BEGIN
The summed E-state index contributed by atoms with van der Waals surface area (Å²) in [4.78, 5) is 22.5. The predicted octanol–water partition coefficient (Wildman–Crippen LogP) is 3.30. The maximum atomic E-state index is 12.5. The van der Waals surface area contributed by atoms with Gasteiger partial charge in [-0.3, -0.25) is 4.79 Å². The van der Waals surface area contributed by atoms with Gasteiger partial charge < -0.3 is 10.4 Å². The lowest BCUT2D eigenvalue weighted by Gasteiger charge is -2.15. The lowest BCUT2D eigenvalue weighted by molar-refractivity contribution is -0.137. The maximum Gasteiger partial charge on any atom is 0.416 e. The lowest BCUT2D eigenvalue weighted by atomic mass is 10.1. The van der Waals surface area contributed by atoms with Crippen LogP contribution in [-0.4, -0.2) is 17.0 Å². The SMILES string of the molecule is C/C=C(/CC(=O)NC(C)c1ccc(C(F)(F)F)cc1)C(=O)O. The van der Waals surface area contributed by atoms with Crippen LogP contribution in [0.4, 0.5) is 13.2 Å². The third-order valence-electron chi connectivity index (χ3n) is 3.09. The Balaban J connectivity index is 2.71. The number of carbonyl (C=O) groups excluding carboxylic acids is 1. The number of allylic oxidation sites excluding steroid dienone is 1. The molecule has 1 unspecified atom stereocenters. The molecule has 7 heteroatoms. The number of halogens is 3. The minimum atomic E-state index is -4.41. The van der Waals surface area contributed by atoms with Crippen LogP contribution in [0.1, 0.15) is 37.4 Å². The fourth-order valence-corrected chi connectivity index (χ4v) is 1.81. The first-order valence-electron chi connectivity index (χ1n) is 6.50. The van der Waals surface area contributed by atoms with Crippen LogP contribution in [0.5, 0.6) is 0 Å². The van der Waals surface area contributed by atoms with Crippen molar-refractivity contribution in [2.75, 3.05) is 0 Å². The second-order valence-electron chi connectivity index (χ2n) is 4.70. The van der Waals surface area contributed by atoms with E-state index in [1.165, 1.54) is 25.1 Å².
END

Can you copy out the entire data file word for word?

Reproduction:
The summed E-state index contributed by atoms with van der Waals surface area (Å²) in [4.78, 5) is 22.5. The predicted octanol–water partition coefficient (Wildman–Crippen LogP) is 3.30. The maximum atomic E-state index is 12.5. The van der Waals surface area contributed by atoms with Gasteiger partial charge in [-0.3, -0.25) is 4.79 Å². The van der Waals surface area contributed by atoms with Gasteiger partial charge < -0.3 is 10.4 Å². The lowest BCUT2D eigenvalue weighted by Gasteiger charge is -2.15. The lowest BCUT2D eigenvalue weighted by molar-refractivity contribution is -0.137. The maximum Gasteiger partial charge on any atom is 0.416 e. The lowest BCUT2D eigenvalue weighted by atomic mass is 10.1. The van der Waals surface area contributed by atoms with Crippen LogP contribution in [-0.4, -0.2) is 17.0 Å². The SMILES string of the molecule is C/C=C(/CC(=O)NC(C)c1ccc(C(F)(F)F)cc1)C(=O)O. The van der Waals surface area contributed by atoms with Crippen LogP contribution in [0.4, 0.5) is 13.2 Å². The third-order valence-electron chi connectivity index (χ3n) is 3.09. The Balaban J connectivity index is 2.71. The number of carbonyl (C=O) groups excluding carboxylic acids is 1. The number of allylic oxidation sites excluding steroid dienone is 1. The molecule has 1 unspecified atom stereocenters. The molecule has 7 heteroatoms. The number of halogens is 3. The minimum atomic E-state index is -4.41. The van der Waals surface area contributed by atoms with Crippen LogP contribution in [0.1, 0.15) is 37.4 Å². The fourth-order valence-corrected chi connectivity index (χ4v) is 1.81. The first-order valence-electron chi connectivity index (χ1n) is 6.50. The van der Waals surface area contributed by atoms with Crippen LogP contribution in [0.5, 0.6) is 0 Å². The van der Waals surface area contributed by atoms with Crippen molar-refractivity contribution in [2.75, 3.05) is 0 Å². The second-order valence-electron chi connectivity index (χ2n) is 4.70. The van der Waals surface area contributed by atoms with E-state index in [1.165, 1.54) is 25.1 Å².